August 24, 2012 · by Julie Urban
The recent Gauss malware attack has been the hot topic of the cyber community and several technology magazines have dedicated lengthy articles about the seriousness of the virus. We asked Dr. Herbert Lin, cyber attack expert and chief scientist at the Computer Science and Telecommunications Board of the, to weigh in and explain the significance of the Gauss malware virus currently affecting the Middle East. Here’s what he had to say:
“A number of public reports have asserted that Gauss is state-sponsored malware directed against customers of Middle Eastern banks for the purpose of gathering intelligence on those banks and customers. If this is its only purpose (and no reports have yet surfaced indicating that Gauss is an agent intended to steal money), then Gauss is an agent of cyber exploitation rather than cyber attack. But even if Gauss is state-sponsored, it would be just one more example of how nations conduct espionage operations against entities of interest with all the tools at their disposal.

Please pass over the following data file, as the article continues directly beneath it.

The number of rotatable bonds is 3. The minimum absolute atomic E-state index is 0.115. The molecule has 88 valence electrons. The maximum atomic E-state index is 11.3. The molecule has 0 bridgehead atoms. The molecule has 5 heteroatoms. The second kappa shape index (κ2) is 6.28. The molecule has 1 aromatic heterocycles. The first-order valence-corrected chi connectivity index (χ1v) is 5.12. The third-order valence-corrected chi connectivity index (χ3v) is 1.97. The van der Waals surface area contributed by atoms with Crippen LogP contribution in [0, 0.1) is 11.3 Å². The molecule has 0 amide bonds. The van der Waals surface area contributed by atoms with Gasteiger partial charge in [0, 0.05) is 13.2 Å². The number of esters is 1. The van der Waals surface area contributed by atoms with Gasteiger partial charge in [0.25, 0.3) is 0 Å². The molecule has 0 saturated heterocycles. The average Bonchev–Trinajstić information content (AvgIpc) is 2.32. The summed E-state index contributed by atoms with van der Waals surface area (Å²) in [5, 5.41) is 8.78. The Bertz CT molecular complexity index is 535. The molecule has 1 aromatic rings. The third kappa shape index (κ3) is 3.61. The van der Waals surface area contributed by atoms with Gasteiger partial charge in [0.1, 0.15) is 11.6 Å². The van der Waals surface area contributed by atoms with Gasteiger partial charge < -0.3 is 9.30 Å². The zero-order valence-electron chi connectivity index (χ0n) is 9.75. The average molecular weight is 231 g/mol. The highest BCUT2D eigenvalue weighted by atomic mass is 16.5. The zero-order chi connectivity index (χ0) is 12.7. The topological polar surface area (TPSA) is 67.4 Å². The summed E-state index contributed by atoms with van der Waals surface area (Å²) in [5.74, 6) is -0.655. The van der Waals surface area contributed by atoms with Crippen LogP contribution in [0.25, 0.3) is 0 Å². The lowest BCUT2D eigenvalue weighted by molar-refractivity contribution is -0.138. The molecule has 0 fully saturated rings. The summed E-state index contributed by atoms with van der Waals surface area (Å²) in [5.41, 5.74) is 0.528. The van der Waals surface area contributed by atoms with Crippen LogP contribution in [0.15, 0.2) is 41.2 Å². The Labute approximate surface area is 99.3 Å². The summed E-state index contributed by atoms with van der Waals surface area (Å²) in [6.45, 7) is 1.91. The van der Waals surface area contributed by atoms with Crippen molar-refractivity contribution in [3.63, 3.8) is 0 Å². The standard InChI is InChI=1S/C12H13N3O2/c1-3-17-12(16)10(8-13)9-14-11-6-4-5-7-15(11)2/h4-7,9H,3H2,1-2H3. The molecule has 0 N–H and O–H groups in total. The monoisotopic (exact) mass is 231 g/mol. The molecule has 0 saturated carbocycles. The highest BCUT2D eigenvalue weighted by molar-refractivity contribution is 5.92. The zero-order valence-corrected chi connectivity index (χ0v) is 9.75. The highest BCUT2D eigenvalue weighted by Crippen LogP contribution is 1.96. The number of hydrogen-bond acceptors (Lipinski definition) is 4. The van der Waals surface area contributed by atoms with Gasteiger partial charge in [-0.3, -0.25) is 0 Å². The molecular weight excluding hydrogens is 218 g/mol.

The details of financial transactions in the Middle East are clearly interesting to those who follow the development of weapons of mass destruction, the evasion of sanctions, and terrorist activities, and it would not be surprising if nations use cyber espionage to obtain information that they could not otherwise obtain from the banking systems in question.”
The National Research Council has produced a number of significant reports on cyber security and related subjects, which are all free to download from www.NAP.edu.